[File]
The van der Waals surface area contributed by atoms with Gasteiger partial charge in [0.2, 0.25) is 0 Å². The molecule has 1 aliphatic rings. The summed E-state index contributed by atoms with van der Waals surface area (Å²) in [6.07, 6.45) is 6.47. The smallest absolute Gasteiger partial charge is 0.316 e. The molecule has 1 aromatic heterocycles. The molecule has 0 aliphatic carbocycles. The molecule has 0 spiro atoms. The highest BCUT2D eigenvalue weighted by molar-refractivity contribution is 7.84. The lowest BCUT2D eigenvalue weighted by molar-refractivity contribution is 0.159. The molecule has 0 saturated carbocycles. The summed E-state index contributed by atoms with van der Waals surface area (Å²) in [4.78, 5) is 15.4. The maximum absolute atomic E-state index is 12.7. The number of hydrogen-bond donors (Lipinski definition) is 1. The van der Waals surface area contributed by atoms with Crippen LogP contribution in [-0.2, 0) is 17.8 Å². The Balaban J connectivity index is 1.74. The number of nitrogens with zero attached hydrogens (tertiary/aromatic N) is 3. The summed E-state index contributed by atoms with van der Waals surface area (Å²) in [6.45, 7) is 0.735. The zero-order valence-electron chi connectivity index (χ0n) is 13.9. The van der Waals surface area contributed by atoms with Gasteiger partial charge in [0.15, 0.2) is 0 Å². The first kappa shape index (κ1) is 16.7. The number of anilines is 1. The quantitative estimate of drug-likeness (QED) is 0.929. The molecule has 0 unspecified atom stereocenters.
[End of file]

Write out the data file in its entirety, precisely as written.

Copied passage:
The van der Waals surface area contributed by atoms with Gasteiger partial charge in [0.2, 0.25) is 0 Å². The molecule has 1 aliphatic rings. The summed E-state index contributed by atoms with van der Waals surface area (Å²) in [6.07, 6.45) is 6.47. The smallest absolute Gasteiger partial charge is 0.316 e. The molecule has 1 aromatic heterocycles. The molecule has 0 aliphatic carbocycles. The molecule has 0 spiro atoms. The highest BCUT2D eigenvalue weighted by molar-refractivity contribution is 7.84. The lowest BCUT2D eigenvalue weighted by molar-refractivity contribution is 0.159. The molecule has 0 saturated carbocycles. The summed E-state index contributed by atoms with van der Waals surface area (Å²) in [4.78, 5) is 15.4. The maximum absolute atomic E-state index is 12.7. The number of hydrogen-bond donors (Lipinski definition) is 1. The van der Waals surface area contributed by atoms with Crippen LogP contribution in [-0.2, 0) is 17.8 Å². The Balaban J connectivity index is 1.74. The number of nitrogens with zero attached hydrogens (tertiary/aromatic N) is 3. The summed E-state index contributed by atoms with van der Waals surface area (Å²) in [6.45, 7) is 0.735. The zero-order valence-electron chi connectivity index (χ0n) is 13.9. The van der Waals surface area contributed by atoms with Gasteiger partial charge in [0.15, 0.2) is 0 Å². The first kappa shape index (κ1) is 16.7. The number of anilines is 1. The quantitative estimate of drug-likeness (QED) is 0.929. The molecule has 0 unspecified atom stereocenters.